Changes in the situational environment. Wine businesses might well be characterized, to paraphrase former Sony CEO Akio Morita (1986), “[as] inheritors of a rich agrarian cultural tradition and philosophy, which are influenced by nature and change of the seasons,” i.e., by analog thinking and slow motion. While the wine industry has heretofore experienced slow evolution (Cooper, 2007), recently, some players have pursued innovative strategies. Some innovations that may become interesting case topics include: sustainable farming techniques  such as organic and biodynamic agriculture; specific varietal (vs. blended) products; packaging other than glass bottles and closures other than corks; market re-segmentation from two major price tiers to multiple tiers and into emerging demographic or lifestyle categories such as “GenX” or the “Millennials;” new marketing approaches such as “lifestyle” brand names, wine clubs, fair trade and organic product labeling, use of the Internet to promote information and, in some instances, direct sales; and, in selected cases, the emergence of new organization structures i.e., ‘virtual’ wineries. Yet most players in the wine industry have not yet adopted these innovations, either in total or in part, nor do they have plans to do so in the near future (Jordan, Zidda, and Lockshin, 2007).

Authors may want to focus on brand development in a domestic or a global context. A product- driven company is one that aims to make the best product possible and differentiates itself on the basis of quality. In striving for quality, the raw materials selected are critical. For a winery, this would be the grapes, barrels, etc. Some other descriptors of a product-driven company could include: high-cost production, price-resistant products, recognized origins or terroir, production limited by quality, quality/brand relationship, and/or lower sales and marketing costs than rivals. Use of the “Hierarchy of Differentiation” (Huneeus, 2001) is key to product-driven wineries. Huneeus (2001, p. 101-102) indicates that, in order to sustain product differentiation, a winery must build a big brand image. There is a hierarchy that wineries can evolve through, as the product class gets smaller. Each further classification adds to a wine producer’s ability to differentiate. An outline of this hierarchy appears in Exhibit 5.

Exhibit 5. Huneeus’s Hierarchy of Wine Business Differentiation

Star Wine Maker
Image Appellation
Estate Designation
Proprietary Name


Source: Huneeus (2001), p. 102.

However, since many students and practitioners lack multinational business experience, let alone managerial experience growing ventures in a diversified context, some case authors may want to illustrate the benefits and limits of operating in a global context. One way to do so is to consider strategic issues on the country level, corporate level, and business level, as follows:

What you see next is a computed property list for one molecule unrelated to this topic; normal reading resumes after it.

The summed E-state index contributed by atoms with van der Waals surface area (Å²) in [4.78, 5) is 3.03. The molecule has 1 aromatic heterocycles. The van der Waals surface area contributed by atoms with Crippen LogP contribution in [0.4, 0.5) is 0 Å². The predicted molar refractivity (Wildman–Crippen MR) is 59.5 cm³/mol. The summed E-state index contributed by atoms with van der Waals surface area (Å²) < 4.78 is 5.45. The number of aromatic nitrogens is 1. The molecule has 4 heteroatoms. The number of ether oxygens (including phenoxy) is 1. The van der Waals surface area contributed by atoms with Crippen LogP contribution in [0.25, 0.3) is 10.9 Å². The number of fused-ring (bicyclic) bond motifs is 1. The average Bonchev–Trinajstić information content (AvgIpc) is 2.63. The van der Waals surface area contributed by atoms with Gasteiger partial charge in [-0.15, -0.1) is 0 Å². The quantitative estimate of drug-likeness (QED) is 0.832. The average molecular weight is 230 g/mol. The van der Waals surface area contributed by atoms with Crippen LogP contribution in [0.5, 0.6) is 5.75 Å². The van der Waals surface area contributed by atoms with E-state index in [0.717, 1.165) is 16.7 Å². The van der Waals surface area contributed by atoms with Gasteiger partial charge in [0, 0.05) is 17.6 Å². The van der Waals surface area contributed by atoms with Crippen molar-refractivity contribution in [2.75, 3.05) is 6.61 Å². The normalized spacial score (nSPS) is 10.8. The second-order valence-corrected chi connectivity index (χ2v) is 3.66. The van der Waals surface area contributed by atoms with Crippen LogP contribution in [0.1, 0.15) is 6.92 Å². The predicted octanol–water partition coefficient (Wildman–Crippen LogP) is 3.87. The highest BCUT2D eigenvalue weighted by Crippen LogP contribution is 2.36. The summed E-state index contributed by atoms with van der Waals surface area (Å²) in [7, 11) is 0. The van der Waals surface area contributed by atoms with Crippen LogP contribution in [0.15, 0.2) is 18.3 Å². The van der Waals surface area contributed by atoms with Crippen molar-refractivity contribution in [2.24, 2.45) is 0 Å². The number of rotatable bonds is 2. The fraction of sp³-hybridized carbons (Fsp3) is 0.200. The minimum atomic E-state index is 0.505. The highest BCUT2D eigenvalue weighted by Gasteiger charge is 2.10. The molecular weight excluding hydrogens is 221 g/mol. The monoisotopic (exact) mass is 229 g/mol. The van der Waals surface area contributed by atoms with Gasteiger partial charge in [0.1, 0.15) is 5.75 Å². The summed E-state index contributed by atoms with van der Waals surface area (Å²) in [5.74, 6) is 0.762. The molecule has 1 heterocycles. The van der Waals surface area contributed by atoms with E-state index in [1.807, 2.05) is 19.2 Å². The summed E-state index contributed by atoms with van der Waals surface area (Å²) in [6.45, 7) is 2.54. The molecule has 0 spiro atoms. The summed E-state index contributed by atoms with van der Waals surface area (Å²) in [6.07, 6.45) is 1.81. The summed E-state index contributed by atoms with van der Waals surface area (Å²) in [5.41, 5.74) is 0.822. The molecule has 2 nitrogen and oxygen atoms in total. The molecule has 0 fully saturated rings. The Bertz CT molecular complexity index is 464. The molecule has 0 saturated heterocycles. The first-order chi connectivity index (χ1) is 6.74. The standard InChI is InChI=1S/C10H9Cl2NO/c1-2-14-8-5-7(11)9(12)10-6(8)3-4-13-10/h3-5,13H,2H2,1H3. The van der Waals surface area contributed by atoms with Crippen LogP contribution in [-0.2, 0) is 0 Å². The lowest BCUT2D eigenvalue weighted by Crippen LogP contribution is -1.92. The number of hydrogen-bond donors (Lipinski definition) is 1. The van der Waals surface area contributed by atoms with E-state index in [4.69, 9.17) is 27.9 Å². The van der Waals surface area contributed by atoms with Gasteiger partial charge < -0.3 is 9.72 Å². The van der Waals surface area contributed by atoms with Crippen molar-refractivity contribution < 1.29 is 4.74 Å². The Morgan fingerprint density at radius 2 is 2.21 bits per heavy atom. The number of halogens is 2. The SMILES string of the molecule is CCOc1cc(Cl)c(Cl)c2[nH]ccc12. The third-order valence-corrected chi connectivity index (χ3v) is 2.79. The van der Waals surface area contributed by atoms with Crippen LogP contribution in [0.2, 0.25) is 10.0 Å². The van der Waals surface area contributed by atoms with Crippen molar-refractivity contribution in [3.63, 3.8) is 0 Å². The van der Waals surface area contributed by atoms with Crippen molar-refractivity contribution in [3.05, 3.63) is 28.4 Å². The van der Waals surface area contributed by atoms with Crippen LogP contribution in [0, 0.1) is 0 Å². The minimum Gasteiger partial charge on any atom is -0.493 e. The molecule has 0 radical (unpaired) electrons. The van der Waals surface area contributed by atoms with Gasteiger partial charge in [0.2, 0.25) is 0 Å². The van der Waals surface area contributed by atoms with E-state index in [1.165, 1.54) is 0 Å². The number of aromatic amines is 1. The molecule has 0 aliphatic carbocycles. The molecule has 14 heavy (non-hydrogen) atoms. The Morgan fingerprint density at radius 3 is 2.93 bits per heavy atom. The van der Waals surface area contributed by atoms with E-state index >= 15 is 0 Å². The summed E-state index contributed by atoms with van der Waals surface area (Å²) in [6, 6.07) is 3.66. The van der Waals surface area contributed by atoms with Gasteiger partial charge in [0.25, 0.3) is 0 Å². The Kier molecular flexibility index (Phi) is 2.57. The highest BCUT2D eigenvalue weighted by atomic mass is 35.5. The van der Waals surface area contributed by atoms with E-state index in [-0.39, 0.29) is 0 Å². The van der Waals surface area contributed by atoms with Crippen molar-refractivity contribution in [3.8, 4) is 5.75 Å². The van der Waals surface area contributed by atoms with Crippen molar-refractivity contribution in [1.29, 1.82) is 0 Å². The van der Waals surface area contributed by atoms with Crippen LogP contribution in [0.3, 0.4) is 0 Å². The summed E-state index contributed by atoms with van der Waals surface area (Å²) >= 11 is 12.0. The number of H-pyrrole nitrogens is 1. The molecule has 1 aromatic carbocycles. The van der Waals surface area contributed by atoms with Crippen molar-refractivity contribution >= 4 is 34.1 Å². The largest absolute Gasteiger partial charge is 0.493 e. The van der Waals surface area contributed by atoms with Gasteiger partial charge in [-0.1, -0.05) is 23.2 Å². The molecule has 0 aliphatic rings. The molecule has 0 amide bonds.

1. To illustrate country-level strategy, design your case to examine the dynamics of competition among the “new-world” wine producers in Australia and California as well as other wine- producing countries (Porter,1990).
  2. To illustrate corporate-level strategy, design your case to create a dialogue over the benefits and limits of international, multi-domestic, global, and transnational strategies (Harrison et. al. 2001).
  3. To illustrate business-level strategy, design your case to spark a debate over whether Winery X should focus on internal (organic) growth of its brands v. external growth via acquisitions. Illustrate some of the challenges associated with creating a “center of excellence,” i.e., achieving synergies among globally diversified product lines such as branded products, hospitality, and events (Palich and Gomez-Mejia,1999).

The appropriateness of those strategies varies given the extent of pressures for cost reductions and local responsiveness (Bartlett and Ghoshal, 1989). International and global strategies tend to be least appropriate in markets where local responsiveness to consumer tastes is important (e.g. in consumer food and beverage products industries, with the possible exception of sodas, beer, and spirits). At the same time, in the wine industry, competitive conditions are so intense that to survive, companies must essentially do all they can to respond to pressures for cost reductions and local responsiveness. Exhibit 6 illustrates some of the advantages and disadvantages of different strategies for competing globally and applies those to Winery X’s situation. Yet changing a company’s business model to build an organization capable of supporting a transnational strategy is a complex and challenging task: implementation problems associated with creating the requisite organizational structure and control systems have been well documented (Palich and Gomez-Mejia, 1999).